Williams' claim is effectively mooted by the fact that the trial judge found that Williams "ha[d] no significant history of prior criminal conduct" in his sentencing findings of fact. (T.R. at 187A.) In making such a finding, the trial judge necessarily must have decided that the evidence presented by the State regarding Williams' possible participation in the separate robbery was not strong enough to be considered in sentencing.

    Williams argues the evidence affected the jury's sentence recommendation. As for the crime scene, however, the post-conviction court found that the evidence presented by the petitioner in his attempt to show the body was on the bed or in a position other than that depicted to the jury was not nearly as persuasive as testimony given at the post-conviction hearing which suggested the actual state of the crime scene was properly conveyed by the State's evidence. The court *159 concluded that the evidence given to the jury correctly represented the crime scene. (P-C.R. at 1320.)

    Williams' present argument does not lead us unerringly and unmistakably to an opposite conclusion. The testimony of Officer Michael Gault, which Williams relies on to argue that photographic evidence was manipulated, actually tends to support the evidence as it was represented to the jury. During the post-conviction hearing, Officer Gault recounted the scene as he remembered it, stating: "[w]hen we got to the southeast bedroom, I observed the woman in a position whereas in the old westerns, when they were slung across the horse...." (P-C.R. at 2036-37.) When asked what Mrs. Rease was laying across, Gault answered "it could have been a dresser.... I do recall she was at the edge of the dresser." (P-C.R. at 2037-38.) The post-conviction testimony of Officer Rita Dorsey Allen also supports the State's argument that Mrs. Rease was not found on a bed: "I recall her being—she was—her dress was up and she was like sideways, against something." (P-C.R. at 2249.)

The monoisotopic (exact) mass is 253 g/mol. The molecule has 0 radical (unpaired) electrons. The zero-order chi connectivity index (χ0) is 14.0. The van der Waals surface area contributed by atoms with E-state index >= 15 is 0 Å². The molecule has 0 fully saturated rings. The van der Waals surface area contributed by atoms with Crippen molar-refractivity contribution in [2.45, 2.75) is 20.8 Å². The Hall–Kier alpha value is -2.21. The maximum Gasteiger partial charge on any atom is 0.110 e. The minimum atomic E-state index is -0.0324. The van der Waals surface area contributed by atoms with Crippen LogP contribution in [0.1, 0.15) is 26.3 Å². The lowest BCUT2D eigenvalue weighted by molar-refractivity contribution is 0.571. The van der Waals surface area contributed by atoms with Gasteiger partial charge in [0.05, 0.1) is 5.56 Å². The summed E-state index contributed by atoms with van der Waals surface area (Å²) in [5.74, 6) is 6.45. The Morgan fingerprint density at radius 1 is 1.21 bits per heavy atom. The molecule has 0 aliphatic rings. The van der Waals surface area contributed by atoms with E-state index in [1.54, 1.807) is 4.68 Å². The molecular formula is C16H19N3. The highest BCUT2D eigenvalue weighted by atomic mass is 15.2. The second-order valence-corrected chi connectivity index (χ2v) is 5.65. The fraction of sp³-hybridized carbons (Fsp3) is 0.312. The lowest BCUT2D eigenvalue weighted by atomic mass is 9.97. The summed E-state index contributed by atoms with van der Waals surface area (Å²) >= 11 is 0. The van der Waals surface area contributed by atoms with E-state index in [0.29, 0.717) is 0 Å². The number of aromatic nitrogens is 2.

As to the former robbery, there would still be sufficient evidence for the jury to find that Williams had indeed committed the crime upon which the State based its claim that Williams had a significant past criminal history. James Jackson recounted how he had been robbed by several men, and Ronald King, Jackson's neighbor, identified Williams as one of the individuals he saw pop up suddenly from Jackson's home a few minutes before Jackson showed up at King's home bloody from having been beaten by his assailants. This testimony much more strongly links Williams to the robbery of Jackson than does the fact that each victim's home was similarly ransacked and it is not affected by crime scene evidence found in the Rease home. Williams was not prejudiced by his counsel's failure to investigate the crime scene evidence.

    Williams also claims that a blood splatter expert could have told the jury that the police had contaminated blood evidence, which could have possibly provided evidence exculpatory to Williams. He argues such an expert could have explained to the jury that it was probable that Mr. Rease was shot before Mrs. Rease. He advances no argument, however, regarding how his counsel's failure to hire such an expert caused his trial or sentence to be unreliable. Accordingly, we see no prejudice.